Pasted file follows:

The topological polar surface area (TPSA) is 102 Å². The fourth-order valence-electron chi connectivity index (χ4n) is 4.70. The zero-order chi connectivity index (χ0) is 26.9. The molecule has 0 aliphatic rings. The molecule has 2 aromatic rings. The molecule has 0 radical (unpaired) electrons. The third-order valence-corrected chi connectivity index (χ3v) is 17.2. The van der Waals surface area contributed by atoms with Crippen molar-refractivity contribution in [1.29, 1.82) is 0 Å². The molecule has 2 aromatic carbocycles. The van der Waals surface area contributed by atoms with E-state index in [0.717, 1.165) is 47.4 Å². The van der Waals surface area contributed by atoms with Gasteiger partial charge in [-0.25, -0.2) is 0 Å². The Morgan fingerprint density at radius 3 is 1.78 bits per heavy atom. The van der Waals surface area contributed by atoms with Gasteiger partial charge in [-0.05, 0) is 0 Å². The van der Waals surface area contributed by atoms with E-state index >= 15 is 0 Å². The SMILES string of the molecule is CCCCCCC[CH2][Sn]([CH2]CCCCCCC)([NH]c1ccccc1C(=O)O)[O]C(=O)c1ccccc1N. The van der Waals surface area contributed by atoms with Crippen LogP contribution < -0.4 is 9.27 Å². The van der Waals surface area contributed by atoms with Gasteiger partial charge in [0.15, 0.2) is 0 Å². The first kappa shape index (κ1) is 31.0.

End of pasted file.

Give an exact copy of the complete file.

The topological polar surface area (TPSA) is 102 Å². The fourth-order valence-electron chi connectivity index (χ4n) is 4.70. The zero-order chi connectivity index (χ0) is 26.9. The molecule has 0 aliphatic rings. The molecule has 2 aromatic rings. The molecule has 0 radical (unpaired) electrons. The third-order valence-corrected chi connectivity index (χ3v) is 17.2. The van der Waals surface area contributed by atoms with Crippen molar-refractivity contribution in [1.29, 1.82) is 0 Å². The molecule has 2 aromatic carbocycles. The van der Waals surface area contributed by atoms with E-state index in [0.717, 1.165) is 47.4 Å². The van der Waals surface area contributed by atoms with Gasteiger partial charge in [-0.25, -0.2) is 0 Å². The Morgan fingerprint density at radius 3 is 1.78 bits per heavy atom. The van der Waals surface area contributed by atoms with Gasteiger partial charge in [-0.05, 0) is 0 Å². The van der Waals surface area contributed by atoms with E-state index >= 15 is 0 Å². The SMILES string of the molecule is CCCCCCC[CH2][Sn]([CH2]CCCCCCC)([NH]c1ccccc1C(=O)O)[O]C(=O)c1ccccc1N. The van der Waals surface area contributed by atoms with Crippen LogP contribution < -0.4 is 9.27 Å². The van der Waals surface area contributed by atoms with Gasteiger partial charge in [0.15, 0.2) is 0 Å². The first kappa shape index (κ1) is 31.0.